Brief Facts of the case
The appellants manufacture excisable goods falling under Chapter 29 of Central Excise Tariff Act, 1985. On scrutiny of the records, departmental officers noticed that during the period 10/09/2004 to 28/02/2005 appellant had received some amount towards job-work charges and processing charges. It revealed that the appellant carried out job-work on the goods supplied by the client and the same were returned back to the client after processing, without payment of any duty being job-work carried out by the appellant for which appellant received an amount as a consideration. The Revenue’s contention is that the said amount is a consideration on which service tax liability arises under the category of ‘Business Auxiliary Services’ in terms of Section 65(19) of the Finance Act, 1994.
Show-cause notice was issued for demand of service tax liability interest thereof and proposing to impose penalties. The appellant contested the show cause notice on merits, taking a plea that the goods manufactured by them under job-work is amounting to manufacture hence service tax liability will not arise. The adjudicating authority rejected the contention and confirmed the demands with interest and imposed penalties. Appeal filed by the appellant with the first appellate authority also met with the same fate.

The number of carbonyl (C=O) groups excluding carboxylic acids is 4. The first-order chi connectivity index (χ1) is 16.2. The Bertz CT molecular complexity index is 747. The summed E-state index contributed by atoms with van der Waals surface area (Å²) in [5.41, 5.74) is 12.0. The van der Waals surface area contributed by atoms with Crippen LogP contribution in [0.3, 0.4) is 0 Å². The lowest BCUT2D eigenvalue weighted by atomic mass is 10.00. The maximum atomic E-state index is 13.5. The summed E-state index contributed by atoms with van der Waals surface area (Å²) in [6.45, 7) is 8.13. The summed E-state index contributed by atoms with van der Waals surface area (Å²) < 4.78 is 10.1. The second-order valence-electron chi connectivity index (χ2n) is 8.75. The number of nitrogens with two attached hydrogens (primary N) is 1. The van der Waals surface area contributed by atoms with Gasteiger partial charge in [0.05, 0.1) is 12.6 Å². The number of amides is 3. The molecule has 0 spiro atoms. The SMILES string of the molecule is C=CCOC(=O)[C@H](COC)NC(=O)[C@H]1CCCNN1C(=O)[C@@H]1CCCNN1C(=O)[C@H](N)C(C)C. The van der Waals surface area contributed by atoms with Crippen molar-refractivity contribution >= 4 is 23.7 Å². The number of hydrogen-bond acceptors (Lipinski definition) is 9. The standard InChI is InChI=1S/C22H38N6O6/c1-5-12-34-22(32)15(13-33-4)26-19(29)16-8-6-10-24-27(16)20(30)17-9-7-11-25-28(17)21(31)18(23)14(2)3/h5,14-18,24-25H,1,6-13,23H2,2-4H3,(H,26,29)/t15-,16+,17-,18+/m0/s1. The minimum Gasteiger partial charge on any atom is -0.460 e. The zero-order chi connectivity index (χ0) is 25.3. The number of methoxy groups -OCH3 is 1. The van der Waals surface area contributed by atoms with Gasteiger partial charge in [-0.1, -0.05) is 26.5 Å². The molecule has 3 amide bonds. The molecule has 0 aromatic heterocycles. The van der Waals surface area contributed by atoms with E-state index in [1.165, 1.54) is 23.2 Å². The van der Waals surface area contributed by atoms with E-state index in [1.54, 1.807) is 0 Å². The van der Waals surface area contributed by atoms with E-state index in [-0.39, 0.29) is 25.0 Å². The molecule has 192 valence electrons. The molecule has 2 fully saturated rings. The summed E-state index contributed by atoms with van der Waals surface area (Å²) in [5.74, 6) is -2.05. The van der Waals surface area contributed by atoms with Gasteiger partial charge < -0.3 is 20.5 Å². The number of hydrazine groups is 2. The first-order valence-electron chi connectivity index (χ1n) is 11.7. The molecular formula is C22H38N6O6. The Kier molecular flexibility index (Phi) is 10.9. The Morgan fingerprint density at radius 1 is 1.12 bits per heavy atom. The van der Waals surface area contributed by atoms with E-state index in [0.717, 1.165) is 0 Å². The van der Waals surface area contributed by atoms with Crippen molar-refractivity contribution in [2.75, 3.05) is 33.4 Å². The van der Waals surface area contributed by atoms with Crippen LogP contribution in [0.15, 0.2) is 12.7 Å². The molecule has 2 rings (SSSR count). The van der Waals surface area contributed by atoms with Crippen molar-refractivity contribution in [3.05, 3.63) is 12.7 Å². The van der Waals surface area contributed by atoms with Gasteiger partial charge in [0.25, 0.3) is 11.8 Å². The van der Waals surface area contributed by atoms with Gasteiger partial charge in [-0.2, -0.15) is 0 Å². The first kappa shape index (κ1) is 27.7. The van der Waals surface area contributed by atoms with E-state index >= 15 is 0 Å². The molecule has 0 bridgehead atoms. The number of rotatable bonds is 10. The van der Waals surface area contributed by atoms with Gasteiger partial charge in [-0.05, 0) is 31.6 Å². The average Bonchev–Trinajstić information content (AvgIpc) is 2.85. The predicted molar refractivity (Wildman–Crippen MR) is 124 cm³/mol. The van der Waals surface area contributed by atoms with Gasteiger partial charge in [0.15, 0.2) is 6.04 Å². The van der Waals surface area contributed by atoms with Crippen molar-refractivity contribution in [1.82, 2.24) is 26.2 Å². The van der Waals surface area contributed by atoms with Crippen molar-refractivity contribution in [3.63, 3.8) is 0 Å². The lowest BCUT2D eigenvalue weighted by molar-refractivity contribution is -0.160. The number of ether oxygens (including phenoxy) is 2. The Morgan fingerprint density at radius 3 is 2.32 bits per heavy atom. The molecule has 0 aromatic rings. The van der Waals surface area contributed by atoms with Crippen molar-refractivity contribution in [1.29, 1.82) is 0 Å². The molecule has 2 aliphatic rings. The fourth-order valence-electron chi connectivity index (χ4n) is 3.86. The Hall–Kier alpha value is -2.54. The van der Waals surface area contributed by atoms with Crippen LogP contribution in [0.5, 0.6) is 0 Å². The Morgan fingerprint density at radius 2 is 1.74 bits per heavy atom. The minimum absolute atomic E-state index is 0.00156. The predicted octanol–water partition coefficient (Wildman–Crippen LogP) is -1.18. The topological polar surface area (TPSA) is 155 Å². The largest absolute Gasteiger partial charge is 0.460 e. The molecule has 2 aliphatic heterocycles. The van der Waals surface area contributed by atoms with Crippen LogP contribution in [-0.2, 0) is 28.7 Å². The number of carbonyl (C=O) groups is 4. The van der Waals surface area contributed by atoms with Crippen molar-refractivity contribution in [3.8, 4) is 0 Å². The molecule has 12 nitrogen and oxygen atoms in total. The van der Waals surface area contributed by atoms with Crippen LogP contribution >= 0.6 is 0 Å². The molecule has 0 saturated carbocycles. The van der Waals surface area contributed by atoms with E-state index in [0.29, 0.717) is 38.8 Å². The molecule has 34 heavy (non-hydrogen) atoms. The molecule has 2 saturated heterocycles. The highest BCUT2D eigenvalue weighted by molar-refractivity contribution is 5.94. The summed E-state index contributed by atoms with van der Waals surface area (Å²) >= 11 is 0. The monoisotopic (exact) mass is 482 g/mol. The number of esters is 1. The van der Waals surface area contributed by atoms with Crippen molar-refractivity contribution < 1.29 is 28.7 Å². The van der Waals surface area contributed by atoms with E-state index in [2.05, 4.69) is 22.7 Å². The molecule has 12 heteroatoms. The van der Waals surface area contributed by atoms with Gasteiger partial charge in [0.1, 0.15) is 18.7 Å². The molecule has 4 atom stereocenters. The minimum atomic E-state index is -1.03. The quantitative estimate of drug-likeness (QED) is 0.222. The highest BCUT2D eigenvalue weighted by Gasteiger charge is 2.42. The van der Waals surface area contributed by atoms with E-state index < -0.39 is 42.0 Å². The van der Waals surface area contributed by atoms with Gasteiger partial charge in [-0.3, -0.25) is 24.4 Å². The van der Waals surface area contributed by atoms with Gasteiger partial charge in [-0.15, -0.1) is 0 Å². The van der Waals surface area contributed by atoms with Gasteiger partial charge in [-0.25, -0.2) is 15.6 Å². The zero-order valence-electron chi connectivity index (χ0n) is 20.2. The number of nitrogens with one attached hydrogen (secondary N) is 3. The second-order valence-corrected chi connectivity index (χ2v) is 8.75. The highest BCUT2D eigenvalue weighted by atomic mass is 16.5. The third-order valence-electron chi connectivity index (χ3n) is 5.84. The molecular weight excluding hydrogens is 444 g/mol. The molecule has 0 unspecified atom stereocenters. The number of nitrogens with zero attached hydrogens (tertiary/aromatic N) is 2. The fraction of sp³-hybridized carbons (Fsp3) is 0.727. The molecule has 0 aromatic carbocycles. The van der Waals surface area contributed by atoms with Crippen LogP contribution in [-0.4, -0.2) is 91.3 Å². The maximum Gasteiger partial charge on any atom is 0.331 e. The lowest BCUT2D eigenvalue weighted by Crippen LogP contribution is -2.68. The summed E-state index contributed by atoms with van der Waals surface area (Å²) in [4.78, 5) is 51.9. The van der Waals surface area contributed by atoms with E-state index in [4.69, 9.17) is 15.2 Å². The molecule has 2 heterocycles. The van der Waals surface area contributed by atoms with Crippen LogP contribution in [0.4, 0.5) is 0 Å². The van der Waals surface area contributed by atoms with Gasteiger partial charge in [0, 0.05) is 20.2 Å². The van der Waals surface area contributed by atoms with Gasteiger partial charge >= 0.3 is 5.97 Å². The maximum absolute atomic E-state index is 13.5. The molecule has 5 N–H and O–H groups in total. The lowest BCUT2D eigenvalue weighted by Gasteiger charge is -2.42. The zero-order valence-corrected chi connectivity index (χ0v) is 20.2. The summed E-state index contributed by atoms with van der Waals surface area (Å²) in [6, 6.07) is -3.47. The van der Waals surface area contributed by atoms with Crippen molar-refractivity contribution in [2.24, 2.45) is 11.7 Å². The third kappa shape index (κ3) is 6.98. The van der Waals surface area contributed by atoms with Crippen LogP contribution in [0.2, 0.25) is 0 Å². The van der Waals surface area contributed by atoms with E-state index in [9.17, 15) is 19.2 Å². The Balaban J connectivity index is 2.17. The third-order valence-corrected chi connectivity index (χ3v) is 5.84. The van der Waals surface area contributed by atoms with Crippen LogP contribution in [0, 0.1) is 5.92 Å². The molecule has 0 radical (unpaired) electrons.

Contentions of the Appellant
The appellant contended that the process of converting ‘Para Nitro Cumene, in to ‘Para Cumidine’ amounts to manufacture within the meaning of Section 2(f) of the Central Excise Act, 1944. The appellant submitted that the resultant product ‘Para Cumidine’ is different from the input product ‘Para Nitro Cumene’. The appellant further contended that definition of ‘Business Auxiliary Services’ clearly excludes any activity that amounts to manufacture within the provisions of Section 2(f) of the Central Excise Act, 1944.
Contentions of the Revenue
The department contended that the appellant is processing goods on behalf of his clients and is not discharging the Central Excise duty. Hence, he is correctly charged with non-payment of service tax liability. He reiterates the findings of the lower authorities.
Held by Hon’ble CESTAT, Mumbai
The Hon’ble CESTAT, Mumbai stated that firstly, it is undisputed that the goods or inputs were received by the appellant from the principal manufacturer under job work-challan as per the provisions of Rule 4(5) (a) of the CENVAT Credit Rules. The said sub-rule mandates for movement of duty paid inputs on which CENVAT credit is availed, for further processing in to intermediate product outside the factory premises and receiving them back for further consumption. This activity of processing in the appellant’s factory premises is definitely an activity of ‘manufacture’ in as much as, the finished goods coming into existence after processing is different from the inputs which are put into use.
Secondly, after pursuing the chemical formula and the properties of the inputs and of the final goods and it is clear that there is a difference between the two which would mean that the finished goods ‘Para Cumidine’ is arising out of a manufacturing process. Therefore, the activity undertaken by the appellant would amount to manufacture even if it is under a job-work procedure.
In view of the above, the appeal is allowed.